After the white wines, now on to the reds of our Paris blind tasting:
2009 Crozes-Hermitage Dard & Ribo – Blackish color with purple hue. Nose appears smoky with tar notes over black fruits and also shows beautiful violet aromas – there’s a certain refinement and this yells “Syrah” from the first second. On the palate, violets galore within a good structure of fine-grained, powdery tannins. On day 2 tannins picked up and signaled that the wine has a couple of years to go, but it’s still nice to drink now. Also, a strong acidity counters the structure and adds juiciness to the fruit. Finish is medium long, a solid Northern Rhône Syrah with the typical expression of the grape you’d expect from that region. Also, it is the lighter and the more refined one of the 3 Southern reds we were to drink that night.
2010 VdF Bottle Neck Léonine ( by Stéphane Morin) – The second Syrah-based bottle of the night, one could tell from the subtle violet beam contained in the nose. But this one’s blended with Grenache which maybe explains the intensity of black fruit aromas, more so than the Crozes. There’s also a tiny glue note but it would disappear after a while. On the palate the wine appears dense, yet soft and gouléyant and with powder-like tannins. A certain natural wine feel comes through with some funk-tones, in a positive way. Also a good freshness through the acidity pleases the palate and the finish is long. All in all a voluptuous and elegant wine from the Roussillon and at around 10 Euro a wonderful bargain.
2006 Santa Maria Valley Pinot Noir Bien Nacido Vineyard “Historic Collection”, Au Bon Climat– Dark red color with a lighter hue to the side of the glass. Intense nose of red berries, but also with other elements that I couldn’t define. Let’s say there’s a certain depth. There are also some barrel aromatics translating through slight coconut-like notes, in a good way. On the palate the wine shows berries and spice, it appears light and at the same time has a certain alcoholic strength. There’s a nice, juicy acidity, not necessarily in an elegant way but definitely fulfilling its role. I enjoyed this wine very much, and I also chose it as a nightcap. Its Juiciness is soothing and it doesn’t at all fit into the cliché of big bold New World Pinot: it has a quite unique personality mixing intensity, freshness and depth in a very new way. On the other hand, at nearly 40 Euro, it is not made for everyday pleasure, although it somehow tastes like the high-end every day pleasure you’d wanna have. I hope you get that last sentence the way I mean it….
2007 Maroc Syrah Tandem, Domaine des Ouled Thaleb, Alain Graillot – There’s definitely some Syrah in this one, as it is showing a floral character within black fruits, but I also sense some caramel in the nose. On the palate I am first struck by a lack of acidity which makes the wine appear somewhat flat. Also, there’s a clear yoghurt-aspect in it which doesn’t quite add elegance, rather “softness”, at best. On the positive side, some spice notes are to be perceived. It is the most disappointing wine on the actual blind-tasting day, but I must add that it showed much better on day 2 and 3, losing a little of that lactic character and appearing more round and balanced, with pleasant fruit. By the way, this is not my first odd experience with this Marocan Syrah by Northern Rhône producer Alain Graillot: in a Syrah blind tasting last year it showed some weird rubber notes.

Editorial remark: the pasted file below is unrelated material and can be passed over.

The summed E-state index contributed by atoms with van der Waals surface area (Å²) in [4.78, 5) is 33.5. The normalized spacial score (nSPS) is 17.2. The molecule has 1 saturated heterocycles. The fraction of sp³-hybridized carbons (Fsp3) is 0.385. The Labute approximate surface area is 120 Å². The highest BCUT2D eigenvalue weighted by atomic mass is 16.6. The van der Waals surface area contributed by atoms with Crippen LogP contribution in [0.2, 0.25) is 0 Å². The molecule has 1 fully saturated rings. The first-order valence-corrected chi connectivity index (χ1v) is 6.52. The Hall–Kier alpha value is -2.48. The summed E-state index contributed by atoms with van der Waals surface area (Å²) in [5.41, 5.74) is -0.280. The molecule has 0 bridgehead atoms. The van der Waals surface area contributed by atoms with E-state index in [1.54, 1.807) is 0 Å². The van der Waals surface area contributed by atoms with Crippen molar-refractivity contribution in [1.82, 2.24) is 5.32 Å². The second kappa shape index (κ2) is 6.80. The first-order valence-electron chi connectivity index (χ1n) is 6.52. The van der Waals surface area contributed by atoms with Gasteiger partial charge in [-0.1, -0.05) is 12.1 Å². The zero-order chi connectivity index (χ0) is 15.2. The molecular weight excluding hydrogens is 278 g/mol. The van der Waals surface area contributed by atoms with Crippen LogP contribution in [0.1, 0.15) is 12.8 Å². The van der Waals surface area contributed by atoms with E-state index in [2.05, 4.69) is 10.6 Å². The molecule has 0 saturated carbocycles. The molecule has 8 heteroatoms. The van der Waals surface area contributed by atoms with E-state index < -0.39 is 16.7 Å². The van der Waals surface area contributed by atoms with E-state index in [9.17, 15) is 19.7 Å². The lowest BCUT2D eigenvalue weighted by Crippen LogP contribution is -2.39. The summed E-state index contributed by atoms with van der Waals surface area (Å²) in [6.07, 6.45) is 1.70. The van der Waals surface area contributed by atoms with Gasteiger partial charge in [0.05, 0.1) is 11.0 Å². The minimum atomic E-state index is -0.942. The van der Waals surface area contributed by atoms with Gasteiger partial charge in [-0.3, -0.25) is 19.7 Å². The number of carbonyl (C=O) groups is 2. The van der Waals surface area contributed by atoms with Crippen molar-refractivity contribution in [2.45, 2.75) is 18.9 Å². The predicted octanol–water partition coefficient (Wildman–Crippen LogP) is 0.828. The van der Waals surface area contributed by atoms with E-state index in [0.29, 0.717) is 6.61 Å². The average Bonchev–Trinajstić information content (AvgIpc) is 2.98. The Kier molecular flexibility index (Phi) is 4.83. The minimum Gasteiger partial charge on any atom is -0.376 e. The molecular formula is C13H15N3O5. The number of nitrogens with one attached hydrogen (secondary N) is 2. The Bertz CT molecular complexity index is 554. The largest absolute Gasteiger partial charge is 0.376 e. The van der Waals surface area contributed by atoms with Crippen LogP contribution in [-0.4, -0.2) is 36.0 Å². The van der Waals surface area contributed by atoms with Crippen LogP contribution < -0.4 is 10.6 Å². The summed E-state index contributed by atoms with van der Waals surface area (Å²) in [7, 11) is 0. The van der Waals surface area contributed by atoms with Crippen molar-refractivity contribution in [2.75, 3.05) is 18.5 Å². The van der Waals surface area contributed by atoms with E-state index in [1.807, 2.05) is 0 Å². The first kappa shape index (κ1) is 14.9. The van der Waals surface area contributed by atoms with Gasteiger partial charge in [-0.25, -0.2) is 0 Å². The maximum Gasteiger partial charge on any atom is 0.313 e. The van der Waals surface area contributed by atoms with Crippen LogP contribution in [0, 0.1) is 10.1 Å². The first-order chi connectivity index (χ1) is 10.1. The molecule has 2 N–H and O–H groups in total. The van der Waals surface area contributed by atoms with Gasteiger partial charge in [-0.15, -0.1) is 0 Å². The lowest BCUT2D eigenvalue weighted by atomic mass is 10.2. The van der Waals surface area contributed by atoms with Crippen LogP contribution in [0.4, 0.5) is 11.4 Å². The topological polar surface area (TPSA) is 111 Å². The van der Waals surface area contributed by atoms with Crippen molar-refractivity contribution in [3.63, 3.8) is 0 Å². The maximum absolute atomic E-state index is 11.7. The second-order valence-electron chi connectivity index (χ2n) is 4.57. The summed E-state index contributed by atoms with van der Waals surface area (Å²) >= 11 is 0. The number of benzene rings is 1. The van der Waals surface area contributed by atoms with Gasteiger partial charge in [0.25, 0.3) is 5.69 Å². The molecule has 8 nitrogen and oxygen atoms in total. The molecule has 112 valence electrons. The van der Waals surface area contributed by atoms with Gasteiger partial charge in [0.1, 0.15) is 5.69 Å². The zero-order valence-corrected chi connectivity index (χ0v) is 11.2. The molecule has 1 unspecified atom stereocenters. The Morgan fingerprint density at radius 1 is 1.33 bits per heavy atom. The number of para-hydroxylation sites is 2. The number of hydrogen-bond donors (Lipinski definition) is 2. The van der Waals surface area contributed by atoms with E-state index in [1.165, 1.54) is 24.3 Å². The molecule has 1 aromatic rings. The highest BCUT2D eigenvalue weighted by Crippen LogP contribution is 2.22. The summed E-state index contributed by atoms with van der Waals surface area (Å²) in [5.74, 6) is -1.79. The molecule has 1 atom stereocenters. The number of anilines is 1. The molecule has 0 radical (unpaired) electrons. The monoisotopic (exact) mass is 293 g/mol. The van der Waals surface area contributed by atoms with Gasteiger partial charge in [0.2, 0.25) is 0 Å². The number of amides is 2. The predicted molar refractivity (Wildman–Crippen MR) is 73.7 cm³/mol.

2010 Pinot Noir Cuvée Julien, Côtes du Jura, Jean François Ganevat – Light ruby red in color. A captivating nose of bright and delicate red fruit with sour cherries and raspberries: intense, bright, yet refined. You’d directly think of these tiny forest raspberries instead of plump supermarket berries in a plastic basin. On the palate, there’s a slight tannic grip behind the same bright raspberries and sour cherries picture. Then, a beautifully intense acidity adds freshness and juice to the wine, inspires life to those delicate berries. What a fresh and fulfilling elixir. Didier is a Jura-patriot and wines such as this one prove his point. Actually I think anyone should try a Pinot from the Jura and experience its singular character, it’s like no other Pinot.
The red wine part of the blind tasting had a few bottles that I enjoyed much and thus it’s rather hard to pick a clear winner. I’d definitely point out the 2 Pinots, the ABC and the Ganevat, as my favorites. Then, I also very much enjoyed the 2 French Syrahs, with a slight preference for the Crozes and its “tannic lightness”. Thanks again Mizuki an Didier for having me in Paris, I hope for a next blind tasting soon.